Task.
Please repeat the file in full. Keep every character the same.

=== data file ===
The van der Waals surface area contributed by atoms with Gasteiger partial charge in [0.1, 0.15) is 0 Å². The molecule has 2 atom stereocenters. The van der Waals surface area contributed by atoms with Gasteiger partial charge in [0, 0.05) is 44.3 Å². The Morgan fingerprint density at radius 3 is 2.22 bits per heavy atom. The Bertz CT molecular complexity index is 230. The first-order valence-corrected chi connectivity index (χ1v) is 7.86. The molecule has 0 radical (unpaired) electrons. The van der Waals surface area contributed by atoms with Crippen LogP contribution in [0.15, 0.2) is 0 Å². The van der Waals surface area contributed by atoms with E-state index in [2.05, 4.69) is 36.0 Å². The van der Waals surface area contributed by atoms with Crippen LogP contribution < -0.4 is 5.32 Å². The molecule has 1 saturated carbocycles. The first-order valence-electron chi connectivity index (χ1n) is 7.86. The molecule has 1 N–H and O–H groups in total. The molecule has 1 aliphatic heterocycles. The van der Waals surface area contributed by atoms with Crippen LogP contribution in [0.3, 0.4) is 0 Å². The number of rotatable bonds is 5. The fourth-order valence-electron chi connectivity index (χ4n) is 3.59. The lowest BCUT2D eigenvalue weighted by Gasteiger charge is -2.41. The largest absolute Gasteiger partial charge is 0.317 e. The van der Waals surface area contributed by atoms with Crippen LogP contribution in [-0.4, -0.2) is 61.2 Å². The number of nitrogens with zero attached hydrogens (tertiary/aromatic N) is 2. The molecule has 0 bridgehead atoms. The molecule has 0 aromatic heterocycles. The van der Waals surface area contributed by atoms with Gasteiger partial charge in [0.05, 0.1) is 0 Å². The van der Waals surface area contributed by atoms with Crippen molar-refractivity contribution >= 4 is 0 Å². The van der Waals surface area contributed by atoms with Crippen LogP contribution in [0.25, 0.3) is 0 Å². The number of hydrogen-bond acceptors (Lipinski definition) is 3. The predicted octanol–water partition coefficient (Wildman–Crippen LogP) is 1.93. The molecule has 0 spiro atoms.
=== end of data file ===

The van der Waals surface area contributed by atoms with Gasteiger partial charge in [0.1, 0.15) is 0 Å². The molecule has 2 atom stereocenters. The van der Waals surface area contributed by atoms with Gasteiger partial charge in [0, 0.05) is 44.3 Å². The Morgan fingerprint density at radius 3 is 2.22 bits per heavy atom. The Bertz CT molecular complexity index is 230. The first-order valence-corrected chi connectivity index (χ1v) is 7.86. The molecule has 0 radical (unpaired) electrons. The van der Waals surface area contributed by atoms with Crippen LogP contribution in [0.15, 0.2) is 0 Å². The van der Waals surface area contributed by atoms with E-state index in [2.05, 4.69) is 36.0 Å². The van der Waals surface area contributed by atoms with Crippen LogP contribution < -0.4 is 5.32 Å². The molecule has 1 saturated carbocycles. The first-order valence-electron chi connectivity index (χ1n) is 7.86. The molecule has 1 N–H and O–H groups in total. The molecule has 1 aliphatic heterocycles. The van der Waals surface area contributed by atoms with Crippen LogP contribution in [0.3, 0.4) is 0 Å². The number of rotatable bonds is 5. The fourth-order valence-electron chi connectivity index (χ4n) is 3.59. The lowest BCUT2D eigenvalue weighted by Gasteiger charge is -2.41. The largest absolute Gasteiger partial charge is 0.317 e. The van der Waals surface area contributed by atoms with Crippen LogP contribution in [-0.4, -0.2) is 61.2 Å². The number of nitrogens with zero attached hydrogens (tertiary/aromatic N) is 2. The molecule has 0 bridgehead atoms. The molecule has 0 aromatic heterocycles. The van der Waals surface area contributed by atoms with Gasteiger partial charge in [0.05, 0.1) is 0 Å². The van der Waals surface area contributed by atoms with Crippen molar-refractivity contribution >= 4 is 0 Å². The van der Waals surface area contributed by atoms with Crippen LogP contribution in [0.25, 0.3) is 0 Å². The number of hydrogen-bond acceptors (Lipinski definition) is 3. The predicted octanol–water partition coefficient (Wildman–Crippen LogP) is 1.93. The molecule has 0 spiro atoms.